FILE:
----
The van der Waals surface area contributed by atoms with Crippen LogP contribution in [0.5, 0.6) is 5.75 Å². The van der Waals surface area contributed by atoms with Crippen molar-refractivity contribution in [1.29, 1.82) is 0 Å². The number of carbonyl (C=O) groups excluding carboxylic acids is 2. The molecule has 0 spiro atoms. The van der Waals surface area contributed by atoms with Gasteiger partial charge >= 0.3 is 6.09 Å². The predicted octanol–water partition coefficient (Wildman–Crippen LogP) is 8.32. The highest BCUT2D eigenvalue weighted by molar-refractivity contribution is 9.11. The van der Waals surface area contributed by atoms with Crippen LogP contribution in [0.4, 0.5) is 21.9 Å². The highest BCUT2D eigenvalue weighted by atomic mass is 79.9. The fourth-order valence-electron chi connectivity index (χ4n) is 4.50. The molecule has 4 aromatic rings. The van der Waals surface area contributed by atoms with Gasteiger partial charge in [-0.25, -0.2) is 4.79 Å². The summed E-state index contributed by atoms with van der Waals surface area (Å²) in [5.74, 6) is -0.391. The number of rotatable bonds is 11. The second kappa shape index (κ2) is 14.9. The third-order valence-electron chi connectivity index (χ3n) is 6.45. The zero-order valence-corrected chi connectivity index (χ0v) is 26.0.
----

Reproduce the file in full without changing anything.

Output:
The van der Waals surface area contributed by atoms with Crippen LogP contribution in [0.5, 0.6) is 5.75 Å². The van der Waals surface area contributed by atoms with Crippen molar-refractivity contribution in [1.29, 1.82) is 0 Å². The number of carbonyl (C=O) groups excluding carboxylic acids is 2. The molecule has 0 spiro atoms. The van der Waals surface area contributed by atoms with Gasteiger partial charge >= 0.3 is 6.09 Å². The predicted octanol–water partition coefficient (Wildman–Crippen LogP) is 8.32. The highest BCUT2D eigenvalue weighted by molar-refractivity contribution is 9.11. The van der Waals surface area contributed by atoms with Crippen LogP contribution in [0.4, 0.5) is 21.9 Å². The highest BCUT2D eigenvalue weighted by atomic mass is 79.9. The fourth-order valence-electron chi connectivity index (χ4n) is 4.50. The molecule has 4 aromatic rings. The van der Waals surface area contributed by atoms with Gasteiger partial charge in [-0.25, -0.2) is 4.79 Å². The summed E-state index contributed by atoms with van der Waals surface area (Å²) in [5.74, 6) is -0.391. The number of rotatable bonds is 11. The second kappa shape index (κ2) is 14.9. The third-order valence-electron chi connectivity index (χ3n) is 6.45. The zero-order valence-corrected chi connectivity index (χ0v) is 26.0.